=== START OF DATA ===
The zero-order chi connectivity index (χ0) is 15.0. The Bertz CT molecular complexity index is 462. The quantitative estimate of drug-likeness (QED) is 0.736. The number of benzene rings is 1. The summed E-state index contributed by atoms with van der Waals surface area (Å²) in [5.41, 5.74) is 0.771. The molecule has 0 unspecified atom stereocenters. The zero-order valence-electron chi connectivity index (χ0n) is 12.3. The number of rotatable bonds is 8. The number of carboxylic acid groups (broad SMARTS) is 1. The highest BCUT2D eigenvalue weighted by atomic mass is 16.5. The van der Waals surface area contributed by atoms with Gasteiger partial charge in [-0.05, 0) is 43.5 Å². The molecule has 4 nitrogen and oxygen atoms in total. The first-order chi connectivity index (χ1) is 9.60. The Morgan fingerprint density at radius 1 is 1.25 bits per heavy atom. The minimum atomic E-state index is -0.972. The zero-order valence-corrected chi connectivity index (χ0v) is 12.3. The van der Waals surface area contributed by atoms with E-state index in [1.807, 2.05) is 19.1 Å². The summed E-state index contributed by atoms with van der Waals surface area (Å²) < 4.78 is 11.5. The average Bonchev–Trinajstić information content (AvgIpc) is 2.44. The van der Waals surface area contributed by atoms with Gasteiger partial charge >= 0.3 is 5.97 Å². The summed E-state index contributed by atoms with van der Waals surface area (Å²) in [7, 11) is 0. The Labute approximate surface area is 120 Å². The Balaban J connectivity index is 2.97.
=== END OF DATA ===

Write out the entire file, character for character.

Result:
The zero-order chi connectivity index (χ0) is 15.0. The Bertz CT molecular complexity index is 462. The quantitative estimate of drug-likeness (QED) is 0.736. The number of benzene rings is 1. The summed E-state index contributed by atoms with van der Waals surface area (Å²) in [5.41, 5.74) is 0.771. The molecule has 0 unspecified atom stereocenters. The zero-order valence-electron chi connectivity index (χ0n) is 12.3. The number of rotatable bonds is 8. The number of carboxylic acid groups (broad SMARTS) is 1. The highest BCUT2D eigenvalue weighted by atomic mass is 16.5. The van der Waals surface area contributed by atoms with Gasteiger partial charge in [-0.05, 0) is 43.5 Å². The molecule has 4 nitrogen and oxygen atoms in total. The first-order chi connectivity index (χ1) is 9.60. The Morgan fingerprint density at radius 1 is 1.25 bits per heavy atom. The minimum atomic E-state index is -0.972. The zero-order valence-corrected chi connectivity index (χ0v) is 12.3. The van der Waals surface area contributed by atoms with E-state index in [1.807, 2.05) is 19.1 Å². The summed E-state index contributed by atoms with van der Waals surface area (Å²) < 4.78 is 11.5. The average Bonchev–Trinajstić information content (AvgIpc) is 2.44. The van der Waals surface area contributed by atoms with Gasteiger partial charge >= 0.3 is 5.97 Å². The summed E-state index contributed by atoms with van der Waals surface area (Å²) in [7, 11) is 0. The Labute approximate surface area is 120 Å². The Balaban J connectivity index is 2.97.